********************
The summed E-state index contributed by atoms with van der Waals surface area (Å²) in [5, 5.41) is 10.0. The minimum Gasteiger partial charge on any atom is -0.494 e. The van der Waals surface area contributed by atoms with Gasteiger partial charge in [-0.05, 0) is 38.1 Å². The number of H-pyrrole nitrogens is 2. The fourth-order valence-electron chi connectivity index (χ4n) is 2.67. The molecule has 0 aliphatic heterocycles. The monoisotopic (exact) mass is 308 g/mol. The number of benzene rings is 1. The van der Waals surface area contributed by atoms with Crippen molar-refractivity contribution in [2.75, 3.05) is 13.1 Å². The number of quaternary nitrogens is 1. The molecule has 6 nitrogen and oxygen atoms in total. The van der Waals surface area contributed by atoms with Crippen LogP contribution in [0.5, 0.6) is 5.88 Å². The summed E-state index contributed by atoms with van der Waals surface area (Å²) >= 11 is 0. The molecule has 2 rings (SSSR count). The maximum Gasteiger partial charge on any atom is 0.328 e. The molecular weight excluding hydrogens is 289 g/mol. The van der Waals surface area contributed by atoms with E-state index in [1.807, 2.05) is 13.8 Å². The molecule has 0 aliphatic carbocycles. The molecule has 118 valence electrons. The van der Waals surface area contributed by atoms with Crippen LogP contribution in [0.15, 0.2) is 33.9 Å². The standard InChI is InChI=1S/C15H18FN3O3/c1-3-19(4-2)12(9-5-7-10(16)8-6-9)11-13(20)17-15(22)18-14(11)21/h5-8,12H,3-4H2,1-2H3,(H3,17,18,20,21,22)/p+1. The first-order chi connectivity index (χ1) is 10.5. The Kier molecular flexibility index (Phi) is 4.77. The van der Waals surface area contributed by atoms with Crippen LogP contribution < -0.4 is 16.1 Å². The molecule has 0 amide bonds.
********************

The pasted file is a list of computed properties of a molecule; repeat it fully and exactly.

The summed E-state index contributed by atoms with van der Waals surface area (Å²) in [5, 5.41) is 10.0. The minimum Gasteiger partial charge on any atom is -0.494 e. The van der Waals surface area contributed by atoms with Gasteiger partial charge in [-0.05, 0) is 38.1 Å². The number of H-pyrrole nitrogens is 2. The fourth-order valence-electron chi connectivity index (χ4n) is 2.67. The molecule has 0 aliphatic heterocycles. The monoisotopic (exact) mass is 308 g/mol. The number of benzene rings is 1. The van der Waals surface area contributed by atoms with Crippen molar-refractivity contribution in [2.75, 3.05) is 13.1 Å². The number of quaternary nitrogens is 1. The molecule has 6 nitrogen and oxygen atoms in total. The van der Waals surface area contributed by atoms with Crippen LogP contribution in [0.5, 0.6) is 5.88 Å². The summed E-state index contributed by atoms with van der Waals surface area (Å²) >= 11 is 0. The molecule has 2 rings (SSSR count). The maximum Gasteiger partial charge on any atom is 0.328 e. The molecular weight excluding hydrogens is 289 g/mol. The van der Waals surface area contributed by atoms with E-state index in [1.807, 2.05) is 13.8 Å². The molecule has 0 aliphatic carbocycles. The molecule has 118 valence electrons. The van der Waals surface area contributed by atoms with Crippen LogP contribution in [0.15, 0.2) is 33.9 Å². The standard InChI is InChI=1S/C15H18FN3O3/c1-3-19(4-2)12(9-5-7-10(16)8-6-9)11-13(20)17-15(22)18-14(11)21/h5-8,12H,3-4H2,1-2H3,(H3,17,18,20,21,22)/p+1. The first-order chi connectivity index (χ1) is 10.5. The Kier molecular flexibility index (Phi) is 4.77. The van der Waals surface area contributed by atoms with Crippen LogP contribution < -0.4 is 16.1 Å². The molecule has 0 amide bonds.